Gabriele Galimberti takes photos of kids with their most prized possessions for a series aptly named ‘Toy Stories’.
More common was how the toys reflected the world each child was born into: so the girl from an affluent Mumbai family loves Monopoly, because she likes the idea of building houses and hotels, while the boy from rural Mexico loves trucks, because he sees them rumbling through his village to the nearby sugar plantation every day.
Ultimately, the toys on display reveal the hopes and ambitions of the people who bought them in the first place. “Doing this, I learnt more about the parents than I did about the kids,” says Galimberti. There was the Latvian mother who drove a taxi for a living, and who showered her son with miniature cars; the Italian farmer whose daughter proudly displayed her plastic rakes, hoes and spades. Parents from the Middle East and Asia, he found, would push their children to be photographed even if they were initially nervous or upset, while South American parents were “really relaxed, and said I could do whatever I wanted as long as their child didn’t mind”.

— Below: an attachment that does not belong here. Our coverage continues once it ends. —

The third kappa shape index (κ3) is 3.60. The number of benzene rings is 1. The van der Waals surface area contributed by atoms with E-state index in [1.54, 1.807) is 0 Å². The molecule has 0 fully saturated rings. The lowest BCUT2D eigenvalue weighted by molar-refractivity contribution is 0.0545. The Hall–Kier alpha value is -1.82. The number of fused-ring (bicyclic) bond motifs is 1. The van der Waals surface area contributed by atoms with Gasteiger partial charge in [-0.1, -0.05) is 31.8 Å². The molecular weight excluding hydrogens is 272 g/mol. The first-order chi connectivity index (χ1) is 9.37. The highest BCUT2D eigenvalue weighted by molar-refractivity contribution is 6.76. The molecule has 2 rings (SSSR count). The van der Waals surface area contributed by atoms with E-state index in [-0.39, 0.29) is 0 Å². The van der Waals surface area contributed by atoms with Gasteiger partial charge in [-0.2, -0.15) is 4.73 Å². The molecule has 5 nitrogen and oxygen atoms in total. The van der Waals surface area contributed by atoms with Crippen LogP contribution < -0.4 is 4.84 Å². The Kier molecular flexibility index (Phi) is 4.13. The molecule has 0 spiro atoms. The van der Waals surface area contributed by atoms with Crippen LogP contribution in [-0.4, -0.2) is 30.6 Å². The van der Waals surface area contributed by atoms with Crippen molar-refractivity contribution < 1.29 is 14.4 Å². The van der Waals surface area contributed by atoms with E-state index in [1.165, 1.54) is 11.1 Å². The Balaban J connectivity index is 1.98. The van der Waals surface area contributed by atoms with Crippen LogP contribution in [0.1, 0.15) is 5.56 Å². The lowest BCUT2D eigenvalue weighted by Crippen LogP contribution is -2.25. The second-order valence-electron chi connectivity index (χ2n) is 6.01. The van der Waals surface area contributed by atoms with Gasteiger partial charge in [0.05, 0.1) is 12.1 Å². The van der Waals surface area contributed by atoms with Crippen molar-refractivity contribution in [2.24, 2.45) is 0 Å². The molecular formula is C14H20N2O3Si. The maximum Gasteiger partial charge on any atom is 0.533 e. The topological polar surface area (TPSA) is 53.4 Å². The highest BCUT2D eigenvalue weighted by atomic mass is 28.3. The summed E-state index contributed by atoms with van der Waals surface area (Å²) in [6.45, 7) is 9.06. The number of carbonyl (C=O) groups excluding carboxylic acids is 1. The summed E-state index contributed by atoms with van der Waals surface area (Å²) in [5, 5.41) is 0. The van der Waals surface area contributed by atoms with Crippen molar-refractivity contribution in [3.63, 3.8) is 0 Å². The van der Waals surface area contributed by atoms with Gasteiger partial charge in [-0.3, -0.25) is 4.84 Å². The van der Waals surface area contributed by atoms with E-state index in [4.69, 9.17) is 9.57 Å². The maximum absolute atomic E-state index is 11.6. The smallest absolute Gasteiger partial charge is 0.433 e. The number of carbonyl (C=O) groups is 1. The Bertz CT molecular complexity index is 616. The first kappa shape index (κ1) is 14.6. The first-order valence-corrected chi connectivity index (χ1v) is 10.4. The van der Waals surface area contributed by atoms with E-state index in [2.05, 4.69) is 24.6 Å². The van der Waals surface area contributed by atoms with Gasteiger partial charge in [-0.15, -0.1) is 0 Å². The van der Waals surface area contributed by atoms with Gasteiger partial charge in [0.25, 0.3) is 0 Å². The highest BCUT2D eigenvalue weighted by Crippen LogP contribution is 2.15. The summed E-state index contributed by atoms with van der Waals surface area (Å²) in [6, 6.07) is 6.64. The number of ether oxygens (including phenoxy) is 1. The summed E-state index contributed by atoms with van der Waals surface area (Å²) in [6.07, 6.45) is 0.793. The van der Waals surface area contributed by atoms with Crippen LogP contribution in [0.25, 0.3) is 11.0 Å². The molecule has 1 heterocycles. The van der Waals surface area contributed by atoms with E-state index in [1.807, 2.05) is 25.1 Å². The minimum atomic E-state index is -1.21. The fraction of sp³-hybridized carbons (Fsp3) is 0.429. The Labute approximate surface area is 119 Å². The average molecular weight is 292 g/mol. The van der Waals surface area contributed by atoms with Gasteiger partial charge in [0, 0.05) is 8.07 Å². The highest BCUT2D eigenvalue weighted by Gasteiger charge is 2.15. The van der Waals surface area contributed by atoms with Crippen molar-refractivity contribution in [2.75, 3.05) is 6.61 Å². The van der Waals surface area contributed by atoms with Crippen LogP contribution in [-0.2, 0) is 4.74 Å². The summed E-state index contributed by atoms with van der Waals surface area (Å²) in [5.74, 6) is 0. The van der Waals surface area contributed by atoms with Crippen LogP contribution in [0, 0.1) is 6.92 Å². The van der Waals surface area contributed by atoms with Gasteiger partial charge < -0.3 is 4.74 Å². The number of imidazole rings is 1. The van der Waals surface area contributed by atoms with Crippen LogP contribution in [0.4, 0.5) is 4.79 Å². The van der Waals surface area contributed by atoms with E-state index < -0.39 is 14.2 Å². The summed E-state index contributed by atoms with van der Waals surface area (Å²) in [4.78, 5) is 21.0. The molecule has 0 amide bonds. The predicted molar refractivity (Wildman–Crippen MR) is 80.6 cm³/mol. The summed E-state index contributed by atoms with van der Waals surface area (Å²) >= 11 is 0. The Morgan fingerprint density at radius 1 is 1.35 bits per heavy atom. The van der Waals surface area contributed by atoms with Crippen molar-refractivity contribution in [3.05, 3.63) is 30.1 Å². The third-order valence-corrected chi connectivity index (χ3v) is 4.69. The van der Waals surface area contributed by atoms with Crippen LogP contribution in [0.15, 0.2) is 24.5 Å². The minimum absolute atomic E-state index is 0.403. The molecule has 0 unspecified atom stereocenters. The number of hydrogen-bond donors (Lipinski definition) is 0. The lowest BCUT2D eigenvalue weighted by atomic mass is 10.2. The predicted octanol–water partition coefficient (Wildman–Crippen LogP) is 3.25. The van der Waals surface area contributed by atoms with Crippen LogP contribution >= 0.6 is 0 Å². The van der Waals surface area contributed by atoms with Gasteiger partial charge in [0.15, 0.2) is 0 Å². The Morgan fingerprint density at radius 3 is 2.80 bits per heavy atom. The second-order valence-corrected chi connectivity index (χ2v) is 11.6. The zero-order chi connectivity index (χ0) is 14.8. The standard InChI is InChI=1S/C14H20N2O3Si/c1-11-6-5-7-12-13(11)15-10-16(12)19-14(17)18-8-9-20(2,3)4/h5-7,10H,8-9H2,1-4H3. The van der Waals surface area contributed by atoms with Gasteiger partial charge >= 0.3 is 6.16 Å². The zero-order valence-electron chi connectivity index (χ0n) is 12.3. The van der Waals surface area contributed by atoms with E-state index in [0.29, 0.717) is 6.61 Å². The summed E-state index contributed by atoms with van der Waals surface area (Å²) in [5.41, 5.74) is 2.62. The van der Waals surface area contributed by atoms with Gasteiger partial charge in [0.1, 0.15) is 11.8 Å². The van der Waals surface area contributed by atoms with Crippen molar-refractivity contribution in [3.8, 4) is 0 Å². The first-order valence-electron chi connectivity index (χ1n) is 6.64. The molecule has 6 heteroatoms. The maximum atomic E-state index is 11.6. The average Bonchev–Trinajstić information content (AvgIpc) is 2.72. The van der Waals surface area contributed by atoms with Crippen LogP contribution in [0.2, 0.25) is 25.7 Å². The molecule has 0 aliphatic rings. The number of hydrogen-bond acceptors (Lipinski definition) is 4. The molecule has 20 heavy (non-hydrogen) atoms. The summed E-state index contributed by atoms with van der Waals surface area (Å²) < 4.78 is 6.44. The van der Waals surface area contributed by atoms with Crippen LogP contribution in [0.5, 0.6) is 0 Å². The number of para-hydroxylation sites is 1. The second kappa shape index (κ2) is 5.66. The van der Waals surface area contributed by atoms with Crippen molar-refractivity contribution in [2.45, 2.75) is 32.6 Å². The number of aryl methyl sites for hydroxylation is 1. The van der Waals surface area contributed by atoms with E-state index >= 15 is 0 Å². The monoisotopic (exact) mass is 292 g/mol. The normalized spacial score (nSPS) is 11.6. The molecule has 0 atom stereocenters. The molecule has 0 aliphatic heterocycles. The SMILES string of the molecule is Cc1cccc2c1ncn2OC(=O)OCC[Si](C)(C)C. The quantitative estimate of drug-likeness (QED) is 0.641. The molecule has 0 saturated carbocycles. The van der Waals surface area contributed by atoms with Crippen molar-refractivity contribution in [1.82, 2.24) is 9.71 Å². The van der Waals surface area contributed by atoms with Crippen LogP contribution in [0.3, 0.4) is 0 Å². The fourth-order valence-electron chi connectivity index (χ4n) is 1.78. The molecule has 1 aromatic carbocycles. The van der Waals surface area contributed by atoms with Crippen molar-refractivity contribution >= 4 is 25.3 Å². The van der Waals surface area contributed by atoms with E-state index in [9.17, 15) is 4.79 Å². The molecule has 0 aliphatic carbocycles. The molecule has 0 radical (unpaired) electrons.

With the exception of computer games, he noticed that toys haven’t really changed over the past three decades or so. And there is something reassuring about that. “I’d often find the kind of toys I used to have,” he says. “It was nice to go back to my childhood somehow.”
In thinking back to my own childhood toys, it strikes me how profoundly my toys and type of play still impact me as an adult. My toys — action figures, mostly, but also video games and LEGOs — were the vehicle I used for perfecting the art of storytelling. Play was nothing more than an elaborate form of telling epic stories. That, in turn, led to taking those stories out of my head to write on paper.
One of my biggest problems as a person is that I retreat inside my head too often to deal with problems, process difficult decisions, or generally work things over to a satisfactory conclusion. My childhood toys were, quite clearly now, a way for me to step outside of my own head. I’d wager there are people close to me that still wish I had action figures to intermediate for me when I start going down that rabbit hole. [via gruber]